The interim final rule will make firms that are the only producers of certain critical drugs report all manufacturing interruptions to the US Food and Drug Administration (FDA). The move comes as a US Government Accountability Office (GAO) speaker called for more FDA powers at a US Senate hearing.
“FDA is constrained by its lack of authority to require manufacturers to provide the agency and the public with information about shortages, or require that manufacturers take certain actions to prevent, alleviate, or resolve shortages”, Marcia Crosse, director, health care at GAO, said.
The day Crosse spoke to a US Senate hearing into drug shortages the interim final rule was released. Companies that are the sole suppliers of drugs that are “life supporting, life sustaining, or intended for use in the prevention of a debilitating disease or condition” must now report all interruptions.
Crosse said this wording covers “a narrow set of drugs” and called for greater FDA powers. Proposed legislation could help. The Preserving Access to Life-Saving Medications Act, which President Obama supports, would make manufacturers report all drug shortages to the FDA.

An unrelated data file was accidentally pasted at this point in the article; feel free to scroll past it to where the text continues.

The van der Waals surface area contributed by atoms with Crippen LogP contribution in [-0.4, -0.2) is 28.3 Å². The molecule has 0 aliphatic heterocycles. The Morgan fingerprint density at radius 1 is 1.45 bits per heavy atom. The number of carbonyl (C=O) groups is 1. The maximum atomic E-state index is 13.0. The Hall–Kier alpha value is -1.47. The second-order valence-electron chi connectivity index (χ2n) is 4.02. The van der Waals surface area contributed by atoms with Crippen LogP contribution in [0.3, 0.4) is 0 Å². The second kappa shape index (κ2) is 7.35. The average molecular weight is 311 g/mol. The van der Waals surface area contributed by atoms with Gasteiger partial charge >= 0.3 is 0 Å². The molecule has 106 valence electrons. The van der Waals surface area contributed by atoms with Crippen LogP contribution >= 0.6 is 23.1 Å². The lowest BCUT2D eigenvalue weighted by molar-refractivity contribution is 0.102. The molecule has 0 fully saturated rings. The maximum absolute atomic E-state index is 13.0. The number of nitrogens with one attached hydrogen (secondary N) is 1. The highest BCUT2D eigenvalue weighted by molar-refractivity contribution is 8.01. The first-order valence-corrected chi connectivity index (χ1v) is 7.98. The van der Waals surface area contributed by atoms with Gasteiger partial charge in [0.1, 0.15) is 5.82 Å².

At the US Senate hearing the Generic Pharmaceutical Association (GPhA) detailed its plan to tackle drug shortages. The Accelerated Recovery Initiative (ARI) will gather current and future supply data for critical products.
“This will then be used to determine current and potential supply gaps, with a focus on those products where a shortage is expected to last longer than 90 days”, Ralph Neas, president and CEO of GPhA told the US Senate hearing.
However, some think more capacity is the only true solution. “The current shortages will likely be resolved when new supply sources come online as the manufacturing industry increases its capacity”, Sherry Glied, assistant secretary at the US Department of Health and Human Services, said.